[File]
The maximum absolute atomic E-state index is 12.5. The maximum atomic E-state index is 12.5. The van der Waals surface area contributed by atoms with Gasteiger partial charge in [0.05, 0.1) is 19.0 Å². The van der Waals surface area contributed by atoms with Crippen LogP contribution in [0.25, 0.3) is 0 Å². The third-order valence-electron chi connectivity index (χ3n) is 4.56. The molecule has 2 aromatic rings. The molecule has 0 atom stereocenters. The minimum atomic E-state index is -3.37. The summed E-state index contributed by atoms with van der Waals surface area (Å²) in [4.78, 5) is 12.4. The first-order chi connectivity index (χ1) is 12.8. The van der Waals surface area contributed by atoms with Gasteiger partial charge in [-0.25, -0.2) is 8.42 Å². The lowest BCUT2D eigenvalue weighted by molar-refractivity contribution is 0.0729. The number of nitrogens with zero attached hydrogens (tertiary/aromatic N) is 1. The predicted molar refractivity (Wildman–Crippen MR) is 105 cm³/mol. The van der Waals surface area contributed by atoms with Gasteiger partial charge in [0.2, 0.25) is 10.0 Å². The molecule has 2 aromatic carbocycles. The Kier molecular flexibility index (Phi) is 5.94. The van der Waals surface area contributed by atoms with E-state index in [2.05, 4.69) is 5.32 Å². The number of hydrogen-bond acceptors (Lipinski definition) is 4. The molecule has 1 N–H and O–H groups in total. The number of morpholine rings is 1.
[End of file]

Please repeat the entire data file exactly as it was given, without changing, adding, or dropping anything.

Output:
The maximum absolute atomic E-state index is 12.5. The maximum atomic E-state index is 12.5. The van der Waals surface area contributed by atoms with Gasteiger partial charge in [0.05, 0.1) is 19.0 Å². The van der Waals surface area contributed by atoms with Crippen LogP contribution in [0.25, 0.3) is 0 Å². The third-order valence-electron chi connectivity index (χ3n) is 4.56. The molecule has 2 aromatic rings. The molecule has 0 atom stereocenters. The minimum atomic E-state index is -3.37. The summed E-state index contributed by atoms with van der Waals surface area (Å²) in [4.78, 5) is 12.4. The first-order chi connectivity index (χ1) is 12.8. The van der Waals surface area contributed by atoms with Gasteiger partial charge in [-0.25, -0.2) is 8.42 Å². The lowest BCUT2D eigenvalue weighted by molar-refractivity contribution is 0.0729. The number of nitrogens with zero attached hydrogens (tertiary/aromatic N) is 1. The predicted molar refractivity (Wildman–Crippen MR) is 105 cm³/mol. The van der Waals surface area contributed by atoms with Gasteiger partial charge in [0.2, 0.25) is 10.0 Å². The molecule has 2 aromatic carbocycles. The Kier molecular flexibility index (Phi) is 5.94. The van der Waals surface area contributed by atoms with E-state index in [2.05, 4.69) is 5.32 Å². The number of hydrogen-bond acceptors (Lipinski definition) is 4. The molecule has 1 N–H and O–H groups in total. The number of morpholine rings is 1.